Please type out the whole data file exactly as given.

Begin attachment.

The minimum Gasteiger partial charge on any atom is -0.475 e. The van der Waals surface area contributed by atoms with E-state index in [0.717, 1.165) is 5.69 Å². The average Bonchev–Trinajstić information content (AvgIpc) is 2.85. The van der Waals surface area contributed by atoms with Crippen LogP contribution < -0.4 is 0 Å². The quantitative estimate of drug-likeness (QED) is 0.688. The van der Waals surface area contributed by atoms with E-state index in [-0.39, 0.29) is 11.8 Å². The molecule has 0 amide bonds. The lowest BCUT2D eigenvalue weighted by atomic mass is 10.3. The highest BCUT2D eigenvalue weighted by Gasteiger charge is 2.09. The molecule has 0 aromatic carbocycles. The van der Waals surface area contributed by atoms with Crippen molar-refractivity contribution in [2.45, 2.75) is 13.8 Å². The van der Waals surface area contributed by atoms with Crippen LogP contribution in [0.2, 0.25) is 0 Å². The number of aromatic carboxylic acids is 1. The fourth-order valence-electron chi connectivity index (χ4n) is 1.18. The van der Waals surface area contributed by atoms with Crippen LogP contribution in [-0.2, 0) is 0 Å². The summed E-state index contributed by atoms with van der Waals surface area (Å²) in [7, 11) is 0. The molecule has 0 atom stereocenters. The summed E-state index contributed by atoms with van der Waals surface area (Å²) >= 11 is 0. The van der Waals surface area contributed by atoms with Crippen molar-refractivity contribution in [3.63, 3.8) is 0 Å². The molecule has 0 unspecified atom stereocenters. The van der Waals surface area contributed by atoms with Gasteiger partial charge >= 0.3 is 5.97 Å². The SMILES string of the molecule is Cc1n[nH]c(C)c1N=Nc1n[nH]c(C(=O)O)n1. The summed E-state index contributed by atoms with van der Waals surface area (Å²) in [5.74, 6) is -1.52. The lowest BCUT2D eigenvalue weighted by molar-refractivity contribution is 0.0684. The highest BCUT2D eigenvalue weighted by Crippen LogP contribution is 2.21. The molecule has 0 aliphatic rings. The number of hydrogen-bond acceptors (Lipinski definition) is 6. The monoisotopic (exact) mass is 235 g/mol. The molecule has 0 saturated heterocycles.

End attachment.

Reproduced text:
The minimum Gasteiger partial charge on any atom is -0.475 e. The van der Waals surface area contributed by atoms with E-state index in [0.717, 1.165) is 5.69 Å². The average Bonchev–Trinajstić information content (AvgIpc) is 2.85. The van der Waals surface area contributed by atoms with Crippen LogP contribution < -0.4 is 0 Å². The quantitative estimate of drug-likeness (QED) is 0.688. The van der Waals surface area contributed by atoms with E-state index in [-0.39, 0.29) is 11.8 Å². The molecule has 0 amide bonds. The lowest BCUT2D eigenvalue weighted by atomic mass is 10.3. The highest BCUT2D eigenvalue weighted by Gasteiger charge is 2.09. The molecule has 0 aromatic carbocycles. The van der Waals surface area contributed by atoms with Crippen molar-refractivity contribution in [2.45, 2.75) is 13.8 Å². The van der Waals surface area contributed by atoms with Crippen LogP contribution in [0.2, 0.25) is 0 Å². The number of aromatic carboxylic acids is 1. The fourth-order valence-electron chi connectivity index (χ4n) is 1.18. The van der Waals surface area contributed by atoms with Crippen LogP contribution in [-0.2, 0) is 0 Å². The summed E-state index contributed by atoms with van der Waals surface area (Å²) in [7, 11) is 0. The molecule has 0 atom stereocenters. The summed E-state index contributed by atoms with van der Waals surface area (Å²) >= 11 is 0. The van der Waals surface area contributed by atoms with Crippen molar-refractivity contribution in [3.63, 3.8) is 0 Å². The molecule has 0 unspecified atom stereocenters. The van der Waals surface area contributed by atoms with Gasteiger partial charge >= 0.3 is 5.97 Å². The SMILES string of the molecule is Cc1n[nH]c(C)c1N=Nc1n[nH]c(C(=O)O)n1. The summed E-state index contributed by atoms with van der Waals surface area (Å²) in [5.74, 6) is -1.52. The lowest BCUT2D eigenvalue weighted by molar-refractivity contribution is 0.0684. The highest BCUT2D eigenvalue weighted by Crippen LogP contribution is 2.21. The molecule has 0 aliphatic rings. The number of hydrogen-bond acceptors (Lipinski definition) is 6. The monoisotopic (exact) mass is 235 g/mol. The molecule has 0 saturated heterocycles.